Former Patient Launches Mental Health Video Series

Christie Uipi, a former patient at Connecticut Children’s, recently launched a video series on YouTube called “Feelings & Stuff,” aimed at teens and adults facing common mental health issues such as fear, depression and anxiety. Christie was diagnosed with Crohn’s in middle school and remained a Connecticut Children’s patient through college. She now lives in Los Angeles and works as a psychotherapist. Below, Christie chats with us about her experiences.

How did the idea for the video series come about, and how did you get started?

As a psychotherapist, I get the privilege of hearing about people’s greatest fears and biggest wishes all day long. Although the faces change, and details of my patient’s stories change, the underlying emotions they are working through feel very much the same. It is such a unifying part of the human experience to go through periods of your life where you feel scared, or depressed, or anxious, or uncertain.

It left my coworker (and co-creator of the video series) Daniel Lyman and I wondering, “If these feelings are all so common, and we all go through them, why isn’t anyone talking about them?” He and I sat down one afternoon and brainstormed as many common mental health issues we could think of—that we have experienced personally, that we have helped patients through professionally, or both.

What are your goals for the video series?

Our biggest goal was to normalize conversation around mental health. We want to encourage a conversation around the normalcy of taking care of yourself on a mental/emotional level, the same way society seems to already encourage us to take care of our physical health (i.e. exercising, eating healthy, going to annual appointments with your doctor). People can go years and years without a “check-up” on their mental health.

We want people to know that no one feels good all the time, and it’s important to be in touch with when you may need a little extra help or support. Our second goal was to provide people with some basic education (including tips and techniques) as to how to deal with some of these issues.

How have your experiences shaped the creation of this series?

Over the last couple of years, I have been on a personal journey through understanding my own struggles with anxiety and learning about the connection between the mind and the body. By the time I graduated from college, I felt, in a word — horrible. I was getting sick all the time, felt constantly run down, was experiencing chronic pain issues in multiple parts of my body, wasn’t sleeping well, and had almost no energy. My body was essentially shutting down on me as a way to force me to re-evaluate how I was living.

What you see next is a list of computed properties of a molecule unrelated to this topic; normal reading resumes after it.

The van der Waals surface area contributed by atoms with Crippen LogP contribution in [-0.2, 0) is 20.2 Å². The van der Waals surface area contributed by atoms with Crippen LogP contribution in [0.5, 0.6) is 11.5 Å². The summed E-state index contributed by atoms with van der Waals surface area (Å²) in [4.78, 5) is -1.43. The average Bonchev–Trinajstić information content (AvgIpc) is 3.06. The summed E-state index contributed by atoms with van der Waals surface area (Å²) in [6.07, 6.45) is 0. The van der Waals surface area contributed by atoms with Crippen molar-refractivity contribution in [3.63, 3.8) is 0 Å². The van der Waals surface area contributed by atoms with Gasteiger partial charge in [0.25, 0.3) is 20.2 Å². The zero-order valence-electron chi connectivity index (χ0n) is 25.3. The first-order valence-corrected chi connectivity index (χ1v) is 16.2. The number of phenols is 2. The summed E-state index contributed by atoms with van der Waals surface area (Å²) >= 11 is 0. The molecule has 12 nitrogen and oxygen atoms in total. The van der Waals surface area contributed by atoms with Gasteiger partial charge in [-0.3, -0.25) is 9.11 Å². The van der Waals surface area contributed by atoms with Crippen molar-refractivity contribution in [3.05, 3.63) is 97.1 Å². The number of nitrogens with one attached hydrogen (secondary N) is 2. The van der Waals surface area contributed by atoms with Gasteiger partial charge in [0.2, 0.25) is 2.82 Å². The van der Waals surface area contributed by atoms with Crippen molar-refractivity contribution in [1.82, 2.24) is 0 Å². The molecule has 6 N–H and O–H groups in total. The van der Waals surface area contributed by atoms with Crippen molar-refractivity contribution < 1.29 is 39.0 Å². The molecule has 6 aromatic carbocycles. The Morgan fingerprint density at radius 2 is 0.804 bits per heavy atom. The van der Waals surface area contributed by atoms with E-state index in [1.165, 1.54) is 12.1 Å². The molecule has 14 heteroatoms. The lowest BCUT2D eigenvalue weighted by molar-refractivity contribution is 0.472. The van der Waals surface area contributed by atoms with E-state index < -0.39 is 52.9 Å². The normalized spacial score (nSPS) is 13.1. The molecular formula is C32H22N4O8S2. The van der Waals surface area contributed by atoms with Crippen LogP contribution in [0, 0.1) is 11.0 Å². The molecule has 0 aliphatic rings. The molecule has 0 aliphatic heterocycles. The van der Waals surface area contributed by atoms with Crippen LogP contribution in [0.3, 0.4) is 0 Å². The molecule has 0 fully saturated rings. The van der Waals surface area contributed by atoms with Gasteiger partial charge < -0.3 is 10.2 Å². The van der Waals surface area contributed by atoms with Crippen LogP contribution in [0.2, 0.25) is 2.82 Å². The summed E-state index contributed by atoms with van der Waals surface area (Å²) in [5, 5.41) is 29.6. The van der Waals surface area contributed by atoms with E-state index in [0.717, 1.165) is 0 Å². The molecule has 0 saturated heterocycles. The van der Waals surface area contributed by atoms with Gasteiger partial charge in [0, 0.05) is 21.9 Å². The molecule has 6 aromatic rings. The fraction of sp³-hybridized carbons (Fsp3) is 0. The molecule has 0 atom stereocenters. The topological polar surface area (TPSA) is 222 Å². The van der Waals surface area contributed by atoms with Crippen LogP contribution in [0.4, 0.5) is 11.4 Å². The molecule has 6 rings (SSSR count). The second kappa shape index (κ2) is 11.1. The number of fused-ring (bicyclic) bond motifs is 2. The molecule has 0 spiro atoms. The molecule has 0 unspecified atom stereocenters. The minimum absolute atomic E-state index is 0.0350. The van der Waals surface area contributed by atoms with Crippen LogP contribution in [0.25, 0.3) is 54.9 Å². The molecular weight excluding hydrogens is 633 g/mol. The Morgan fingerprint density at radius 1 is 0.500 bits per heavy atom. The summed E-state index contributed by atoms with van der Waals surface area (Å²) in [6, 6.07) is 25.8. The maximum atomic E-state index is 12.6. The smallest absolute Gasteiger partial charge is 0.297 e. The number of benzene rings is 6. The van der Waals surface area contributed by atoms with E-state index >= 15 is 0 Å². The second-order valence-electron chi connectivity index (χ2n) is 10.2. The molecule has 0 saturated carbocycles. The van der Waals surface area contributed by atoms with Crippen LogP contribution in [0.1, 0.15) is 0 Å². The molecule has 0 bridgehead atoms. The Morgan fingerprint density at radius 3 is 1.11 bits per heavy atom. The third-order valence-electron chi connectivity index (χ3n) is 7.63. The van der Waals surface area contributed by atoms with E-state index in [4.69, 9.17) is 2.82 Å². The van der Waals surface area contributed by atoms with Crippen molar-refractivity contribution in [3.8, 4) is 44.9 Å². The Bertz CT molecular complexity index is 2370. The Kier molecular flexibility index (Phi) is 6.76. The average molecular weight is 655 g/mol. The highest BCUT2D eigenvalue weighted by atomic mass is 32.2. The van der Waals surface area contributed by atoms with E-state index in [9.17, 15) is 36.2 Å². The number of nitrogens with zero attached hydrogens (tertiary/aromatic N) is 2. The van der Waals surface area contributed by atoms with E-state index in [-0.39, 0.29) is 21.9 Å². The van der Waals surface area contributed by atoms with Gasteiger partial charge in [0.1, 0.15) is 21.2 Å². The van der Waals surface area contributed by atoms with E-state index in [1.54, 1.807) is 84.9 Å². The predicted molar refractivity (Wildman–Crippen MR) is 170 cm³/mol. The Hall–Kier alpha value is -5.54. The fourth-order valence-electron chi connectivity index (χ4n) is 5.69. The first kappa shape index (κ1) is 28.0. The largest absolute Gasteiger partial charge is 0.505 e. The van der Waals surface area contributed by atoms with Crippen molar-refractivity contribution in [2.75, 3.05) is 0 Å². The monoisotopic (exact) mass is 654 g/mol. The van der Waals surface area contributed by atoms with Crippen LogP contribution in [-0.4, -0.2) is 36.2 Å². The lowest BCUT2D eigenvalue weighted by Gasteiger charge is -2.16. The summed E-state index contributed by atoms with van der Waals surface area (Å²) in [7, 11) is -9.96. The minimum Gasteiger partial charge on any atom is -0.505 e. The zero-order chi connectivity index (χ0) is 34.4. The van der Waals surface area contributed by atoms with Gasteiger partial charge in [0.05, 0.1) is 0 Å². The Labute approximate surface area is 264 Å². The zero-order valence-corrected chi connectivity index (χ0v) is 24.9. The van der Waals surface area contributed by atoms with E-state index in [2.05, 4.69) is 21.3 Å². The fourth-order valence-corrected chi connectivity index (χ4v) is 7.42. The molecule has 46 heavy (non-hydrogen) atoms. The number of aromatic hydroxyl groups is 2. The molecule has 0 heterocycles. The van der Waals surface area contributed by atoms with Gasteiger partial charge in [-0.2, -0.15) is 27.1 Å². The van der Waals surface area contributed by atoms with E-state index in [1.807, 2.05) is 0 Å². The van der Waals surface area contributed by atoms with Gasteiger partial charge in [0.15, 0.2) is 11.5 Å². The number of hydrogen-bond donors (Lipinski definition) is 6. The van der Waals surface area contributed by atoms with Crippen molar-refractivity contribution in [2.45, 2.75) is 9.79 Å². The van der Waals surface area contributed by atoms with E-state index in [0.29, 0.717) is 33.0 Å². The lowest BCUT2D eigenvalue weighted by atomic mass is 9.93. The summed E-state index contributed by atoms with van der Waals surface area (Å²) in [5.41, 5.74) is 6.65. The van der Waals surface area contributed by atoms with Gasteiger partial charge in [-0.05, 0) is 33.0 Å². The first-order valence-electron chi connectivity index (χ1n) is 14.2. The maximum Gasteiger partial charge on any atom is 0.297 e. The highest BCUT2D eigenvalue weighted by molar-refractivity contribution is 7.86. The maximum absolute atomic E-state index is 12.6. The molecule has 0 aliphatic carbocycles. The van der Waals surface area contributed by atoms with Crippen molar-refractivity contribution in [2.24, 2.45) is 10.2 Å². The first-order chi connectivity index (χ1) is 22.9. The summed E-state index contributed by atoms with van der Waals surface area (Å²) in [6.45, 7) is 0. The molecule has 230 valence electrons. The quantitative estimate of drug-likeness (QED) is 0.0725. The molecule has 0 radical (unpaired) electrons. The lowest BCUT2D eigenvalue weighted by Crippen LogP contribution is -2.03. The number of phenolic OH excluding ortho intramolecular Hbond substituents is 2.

Quite simply, I was treating myself terribly! I was putting way too much pressure on myself, holding myself to unattainably high standards, and not doing what I needed to do to take care of my mental and emotional health.

When I finally learned what it meant to truly take care of myself (on all levels) and cultivate a self-compassionate life, I was amazed to see how quickly my physical health began to improve. Our mind and our body are always going to be intimately connected, so we cannot ignore one aspect of our wellness without all of the Dominos falling, so to speak.

What is one piece of advice you’d give to someone struggling with a challenging condition or disease?

I would love to encourage those struggling with a challenging physical condition or disease to please remember to take care of their mental health as a part of their recovery. Our body can fight stronger and heal faster if we are able to remain calm and balanced. There are so many aspects of fighting a disease that take a huge toll on one’s mental health, i.e. feeling alone, fears around treatment and recovery, being misunderstood by those around you (especially for young people). It is so important that these feelings are attended to and given space to be voiced and validated.

Is there anything else you would like to add?

I would like to add that it is not weak or shameful to ask for help. If someone is struggling with anxiety, depression, or just not feeling quite “right,” then I believe that asking for help is the bravest thing that person can do. It takes a lot of courage to work through feelings/emotions that might be difficult to even think about. Self-transformation is hard work!

View the “Feelings & Stuff” video series on YouTube

Connecticut Children’s provides integrated mental health evaluation, diagnosis and treatment services for children and adolescents. Learn more about our psychiatry and psychology services.

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